“This, says John, is the beginning of blessedness! This is the choiceless choice when the soul can do nothing but surrender. Because even if you cannot sense a shred of the Beloved’s love for you, even if you can scarcely conjure up your old passion for him, it has become perfectly clear that you are incapable of doing anything on your own to remedy your spiritual brokenness. All efforts to purge your unspiritual inclinations have only honed the laser of attention on the false self. Unwilling to keep struggling, the soul finds itself surrendering to its deepest inner wound and breathing in the stillness there.
“The only action left to the soul, ultimately, is to put down its self-importance and cultivate a simple loving attention toward the Beloved. That’s when the Beloved takes over and all our holy intentions vaporize. That’s when the soul, says John, is infused passively with his love. Though his radiance is imperceptible to the faculty of the senses and invisible to the faculty of the intellect, the soul that has allowed itself to be empty can at last be filled and overflow with him.”
From Mirbai Starrs introduction to her translation of Dark Night of the Soul by John of the Cross
Superabundant Grace by Henri Nouwen
Over the centuries the Church has done enough to make any critical person want to leave it. Its history of violent crusades, pogroms, power struggles, oppression, excommunications, executions, manipulation of people and ideas, and constantly recurring divisions is there for everyone to see and be appalled by.
Can we believe that this is the same Church that carries in its center the Word of God and the sacraments of God’s healing love? Can we trust that in the midst of all its human brokenness the Church presents the broken body of Christ to the world as food for eternal life? Can we acknowledge that where sin is abundant grace is superabundant, and that where promises are broken over and again God’s promise stands unshaken? To believe is to answer yes to these questions.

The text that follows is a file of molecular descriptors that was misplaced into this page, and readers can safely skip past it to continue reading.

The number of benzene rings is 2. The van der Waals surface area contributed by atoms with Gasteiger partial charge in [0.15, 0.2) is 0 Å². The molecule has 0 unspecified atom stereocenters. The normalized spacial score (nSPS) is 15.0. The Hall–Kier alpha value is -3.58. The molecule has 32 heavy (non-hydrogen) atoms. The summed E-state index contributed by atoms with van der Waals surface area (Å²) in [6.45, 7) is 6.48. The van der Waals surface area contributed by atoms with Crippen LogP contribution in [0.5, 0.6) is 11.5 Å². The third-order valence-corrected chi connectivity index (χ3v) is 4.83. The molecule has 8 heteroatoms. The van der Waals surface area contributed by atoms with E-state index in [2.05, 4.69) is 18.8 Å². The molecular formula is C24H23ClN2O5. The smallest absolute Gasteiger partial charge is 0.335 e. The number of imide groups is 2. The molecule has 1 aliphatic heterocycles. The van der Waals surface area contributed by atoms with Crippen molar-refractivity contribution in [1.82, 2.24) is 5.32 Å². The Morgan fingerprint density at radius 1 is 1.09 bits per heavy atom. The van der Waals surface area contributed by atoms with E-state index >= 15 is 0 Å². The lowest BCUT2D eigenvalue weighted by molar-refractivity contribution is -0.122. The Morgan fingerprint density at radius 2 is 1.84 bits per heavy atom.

Glimmer of Light
Always bear in mind as a safe general rule that while God tries us by His crosses and sufferings, He always leaves us a glimmer of light by which we continue to have great trust in him and to recognize His immense goodness.
You must therefore be perfect just as your heavenly Father is perfect.
Live generously and graciously toward others, the way God has lived toward you. — Two translations of Matthew 5:48
The oft-retranslated passage above is an excellent indicator of the two minds that have tried to understand the Bible. The first mind reads the passage in terms of Platonic idealism and ego-based moralism. It uses a mathematical or divine concept (“perfection”) and mandates it for the human person. This leads readers to impossible head-based abstractions that only result in denial, splitting, and pretending. Yet, it appeals to the binary (“yes/no”) system of the ordinary mind, wherein all lose since none of us is perfect and never will be. This was the Gospel read and preached on, when I as a fervent 19 year old took my first vows as a Franciscan in 1962. Most of my fellow novices left when they honestly realized such perfection was beyond them. Only pretenders and optimists stayed on! I was one of them.